The Business Plan
The website of the Small Business Administration stresses the importance of developing a Business Plan, a 3-5 year projection of the future of your business. It should include the following components: Executive Summary, Company Description, Market Analysis, Organization & Management, Service or Product Line, Marketing & Sales, Funding Request, and Appendix.
Taking a look at this page (here) and also reading an e-book from a beyond successful freelancer, I think that business plans are a great idea. It gives you focus, and helps to secure financing for your new business. I was going to write a Business Plan, but then I stumbled upon The Business Model Canvas one rainy October morning.
I’m going to try something different. While reporting on an event, I happened to meet one of the Founders again for the company I mentioned in my prologue. The company’s name is covello, and they were sponsoring this particular event on entrepreneurship. The event was a couple of months back, and the Founder M. Cole Jones explained a type of business plan more geared towards entrepreneurs—The Business Model Canvas.
So I will take this serendipitous encounter one step further and first thank covello for the template--thanks M. Cole and Michael. Second, I will use it to develop my company in the way that they suggested that I should.
Created in 2008 by business theorist Alexander Osterwalder, the Business Model Canvas offers a more real-time template for startups such as Turns of Phrase. Really, I found the real-time approach helpful since I think that the template allows for adjustments along the way. Already I've made one--this blog series. So I can't expect that there won't be more along the way.
One reason for writing a business plan is to secure funding for your new venture, but my expenses are low compared to others’. A laptop, printer, and paper are inexpensive compared to leasing an office for a year, for example.
So given my unique circumstances, I think that a short-term projection in the beginning stages might just be better because too many unknowns exist that might need to be adjusted. Why not use a plan that allows your business to evolve?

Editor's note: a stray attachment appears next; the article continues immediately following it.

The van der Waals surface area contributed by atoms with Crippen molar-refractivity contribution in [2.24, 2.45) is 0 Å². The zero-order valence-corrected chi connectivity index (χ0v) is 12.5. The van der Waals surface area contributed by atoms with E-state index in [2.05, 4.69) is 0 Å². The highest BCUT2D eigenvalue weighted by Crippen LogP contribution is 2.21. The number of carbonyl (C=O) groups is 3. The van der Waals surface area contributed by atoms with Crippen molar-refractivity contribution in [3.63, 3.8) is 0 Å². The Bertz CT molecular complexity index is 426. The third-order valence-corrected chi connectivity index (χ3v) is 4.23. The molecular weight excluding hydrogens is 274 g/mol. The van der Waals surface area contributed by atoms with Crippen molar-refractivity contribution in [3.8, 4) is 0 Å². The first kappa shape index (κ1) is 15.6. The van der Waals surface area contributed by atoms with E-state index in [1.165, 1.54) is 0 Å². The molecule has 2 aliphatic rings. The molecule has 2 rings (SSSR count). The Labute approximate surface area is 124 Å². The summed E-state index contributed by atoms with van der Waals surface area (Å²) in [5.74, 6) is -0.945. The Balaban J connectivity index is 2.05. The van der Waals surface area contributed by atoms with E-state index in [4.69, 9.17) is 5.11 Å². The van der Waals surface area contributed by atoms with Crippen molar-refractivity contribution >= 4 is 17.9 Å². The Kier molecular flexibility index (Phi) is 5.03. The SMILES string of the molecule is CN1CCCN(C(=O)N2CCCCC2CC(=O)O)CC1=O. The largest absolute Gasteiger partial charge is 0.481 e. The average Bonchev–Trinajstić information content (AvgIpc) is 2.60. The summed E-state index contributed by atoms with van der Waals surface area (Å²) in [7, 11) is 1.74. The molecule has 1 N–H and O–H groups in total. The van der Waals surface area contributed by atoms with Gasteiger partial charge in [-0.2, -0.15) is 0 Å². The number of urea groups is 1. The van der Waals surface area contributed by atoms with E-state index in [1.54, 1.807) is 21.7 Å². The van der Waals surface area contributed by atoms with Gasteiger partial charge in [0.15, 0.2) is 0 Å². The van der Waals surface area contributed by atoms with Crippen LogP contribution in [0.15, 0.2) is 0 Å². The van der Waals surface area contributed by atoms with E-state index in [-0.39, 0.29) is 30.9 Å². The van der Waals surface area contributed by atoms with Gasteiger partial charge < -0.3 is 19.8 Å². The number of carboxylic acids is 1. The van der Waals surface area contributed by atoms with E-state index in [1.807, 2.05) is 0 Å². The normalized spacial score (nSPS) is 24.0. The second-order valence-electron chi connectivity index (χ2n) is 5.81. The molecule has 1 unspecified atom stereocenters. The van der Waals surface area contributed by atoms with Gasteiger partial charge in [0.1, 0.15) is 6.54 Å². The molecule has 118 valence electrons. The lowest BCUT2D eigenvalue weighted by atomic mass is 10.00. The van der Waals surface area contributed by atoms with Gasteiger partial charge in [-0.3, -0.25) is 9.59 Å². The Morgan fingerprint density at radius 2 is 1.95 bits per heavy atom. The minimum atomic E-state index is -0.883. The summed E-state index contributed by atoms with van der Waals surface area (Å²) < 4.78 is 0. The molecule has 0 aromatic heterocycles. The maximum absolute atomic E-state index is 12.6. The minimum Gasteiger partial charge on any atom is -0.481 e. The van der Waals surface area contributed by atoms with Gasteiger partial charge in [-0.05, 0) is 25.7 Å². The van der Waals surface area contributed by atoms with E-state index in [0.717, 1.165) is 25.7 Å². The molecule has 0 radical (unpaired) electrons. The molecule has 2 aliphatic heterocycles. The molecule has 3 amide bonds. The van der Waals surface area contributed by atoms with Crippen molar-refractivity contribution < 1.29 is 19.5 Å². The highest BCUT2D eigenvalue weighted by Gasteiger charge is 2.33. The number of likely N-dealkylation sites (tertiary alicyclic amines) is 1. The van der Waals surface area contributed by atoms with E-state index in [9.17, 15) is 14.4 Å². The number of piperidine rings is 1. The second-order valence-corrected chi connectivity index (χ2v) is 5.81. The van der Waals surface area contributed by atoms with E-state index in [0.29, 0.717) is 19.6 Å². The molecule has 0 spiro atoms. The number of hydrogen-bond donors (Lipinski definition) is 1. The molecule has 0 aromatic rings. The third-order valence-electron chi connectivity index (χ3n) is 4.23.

The Business Model Canvas includes nine focus areas: Key Partners, Key Activities, Value Proposition, Customer Segments, Customer Relationships, Key Resource, Distribution Channel, Cost Structure, and Revenue Stream.
One benefit of this business model is that it allows a company to “iterate”. I would like to devote a blog post to this entirely so that I can have a stronger understanding, but I remember the concept vaguely from math. Iteration is where an answer continues to be plugged back into an equation until the equation produces the desired result, or as close to it as possible. (Source and example: here)
In entrepreneurship, iteration allows you to test your product out with the market and then adjust accordingly until your business is where it needs to be in terms of supplying the right product.
So my “product” is content, quality content that people want to read and are inspired by.
One more thing I appreciate about the plan is that it’s visual. Just looking at it, I feel like I’m looking at a puzzle, actually putting the pieces of Turns of Phrase together.
Well are you ready?
Now I’d like to unveil The Business Model Canvas for Turns of Phrase. I’ll also include a link at the bottom of the template I used. Maybe it will help you too.
- Business Model Generation Website, http://businessmodelgeneration.com/book/order
- Wikipedia Article, https://en.wikipedia.org/wiki/Business_Model_Canvas
- "Why the Lean Start-Up Changes Everything" by Steve Blank, Harvard Business Review, https://hbr.org/2013/05/why-the-lean-start-up-changes-everything
- Small Business Administration, https://www.sba.gov/writing-business-plan